Demons and Scantily-clad Angels
The Demon King and his army are on the march, invading your lands, and corrupting your citizens. Your first attack goes poorly, but even though you are defeated and your heroes captured, there is still hope. Your only hope is to summon a host of scantily clad women and ridiculous-looking men to defeat your nemesis, the Demon King.
Immediately, League of Angels Fire Raiders thrusts you into the story, with you witnessing the Demon King’s victory over the Princess and her entourage. I was left scratching my head, as there was nothing to explain to me why I should care; maybe the Demon King’s a good guy and it’s just being misrepresented? Who knows. As I watched the Princess run away while her brave heroes defend her, I was left just waiting for my turn to do something, even until the battle ends. Battles in this are done mostly automatic with the player having control only over special attacks.
Once the battle ends, you’re guided through a tutorial in summoning heroes, many of whom are female, and dressed in somewhat revealing clothes on their character cards. While the tutorial is helpful, it’s rather frustrating because unlike many other tutorials, it’s only highlighted where you’re to go, and any attempt to deviate from it is met with a smiley face and a “please follow the instruction”, rather than merely hiding the option to deviate from it. Once you’ve recruited your heroes (divided into the typical ranger/warrior/mage subgroups), you also recruit an “Angel”, which is a party commander who offers a passive bonus to the stats of your team and occasionally takes an active part in the battle. After that, you’re thrust into your adventure, many options and abilities left unexplained or unavailable for the time being.
Through the first few battles (all of which are timed), you’re left waiting for something to do, as the game offers you no menus or anything with which to influence the battle, except a number of character portraits at the bottom of the screen. Occasionally, a pop-up from the Angel allows her to use special abilities, but I saw little else. Eventually, I tried tapping on one of the character portraits, and discovered that the “Rage” meter beneath it actually causes the character portrait to glow, and, when tapped, activate a special attack. Good to know, though I wish the tutorial had covered it comprehensively.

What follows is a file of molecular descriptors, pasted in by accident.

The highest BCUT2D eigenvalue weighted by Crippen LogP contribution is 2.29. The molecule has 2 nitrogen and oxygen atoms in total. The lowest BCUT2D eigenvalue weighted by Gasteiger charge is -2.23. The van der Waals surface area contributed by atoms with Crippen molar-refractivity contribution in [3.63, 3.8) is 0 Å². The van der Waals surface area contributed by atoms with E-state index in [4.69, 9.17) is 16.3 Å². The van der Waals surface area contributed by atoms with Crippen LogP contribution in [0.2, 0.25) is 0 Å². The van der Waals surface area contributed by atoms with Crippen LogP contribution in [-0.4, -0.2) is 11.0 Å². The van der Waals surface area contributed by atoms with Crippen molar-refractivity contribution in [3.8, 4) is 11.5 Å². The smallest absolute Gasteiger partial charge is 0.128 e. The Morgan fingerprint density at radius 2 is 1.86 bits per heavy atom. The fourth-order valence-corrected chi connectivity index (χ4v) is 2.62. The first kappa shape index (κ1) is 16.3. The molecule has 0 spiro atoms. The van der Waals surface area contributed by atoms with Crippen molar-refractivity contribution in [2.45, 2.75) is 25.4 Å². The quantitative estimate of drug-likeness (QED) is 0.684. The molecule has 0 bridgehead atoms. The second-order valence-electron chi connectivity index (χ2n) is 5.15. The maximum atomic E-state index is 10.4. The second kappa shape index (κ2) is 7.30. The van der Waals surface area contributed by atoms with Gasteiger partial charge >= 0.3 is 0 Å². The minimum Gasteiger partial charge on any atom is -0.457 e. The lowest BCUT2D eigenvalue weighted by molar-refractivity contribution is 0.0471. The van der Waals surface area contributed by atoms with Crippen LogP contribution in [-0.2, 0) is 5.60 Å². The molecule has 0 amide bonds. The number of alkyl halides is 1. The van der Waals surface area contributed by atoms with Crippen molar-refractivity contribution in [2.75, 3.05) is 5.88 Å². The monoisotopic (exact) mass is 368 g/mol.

I later discovered that a number of rather useful features had been left inactive until after I reached certain stages in the game. These little things are minor, ranging from the ability to actually pause the battle, or allowing your party to battle fully on automatic (thereby making you, the player, redundant beyond just selecting a level). Several chapters in, you’re given access to a series of “elite” levels, which effectively are the exact same levels but with the difficulty increased and rewards that are more geared towards leveling up your characters.
Eventually, I grew tired of the adventure and elite levels, and began toying around with the game’s little hideout, from which you can access an almost dizzying array of things, many of which are tucked into submenu after submenu. It’s here that you can access things such as a multiplayer Arena, a Guild, and a shop (to buy things for your characters). There’s even an active chat system, through which you can communicate with other players.
The game’s download page warned me of in-app purchases, and I’m very pleased to say I’ve seen no mention of in app purchases or microtransactions, except through a small, almost discretely tucked away icon innocuously named “Recharge”, which allows the purchase of crystals that are used for special transactions (purchasing higher level characters, which you can also do for free once a day). This “recharge” becomes somewhat redundant, as they practically heap crystals on you for completing various challenges.
While the game, as an RPG, leaves some things to be desired, the mechanics are rather solid, if unexplained. The only things I can say negatively about it, beyond the lack of control and explanations, is that it plays like a Facebook game (no surprise, it’s a port of a Facebook game). I entered into the game without particularly high hopes, just from a brief glance of the information page, but I was pleasantly surprised by a game that, while not fantastic, is at least playable and consistent; it doesn’t introduce weird or obscure mechanics that feel out-of-place. Though this game might not be my usual style, it’s not a bad game either, and it’s one I would recommend if you enjoy something that’s simple and easy to follow.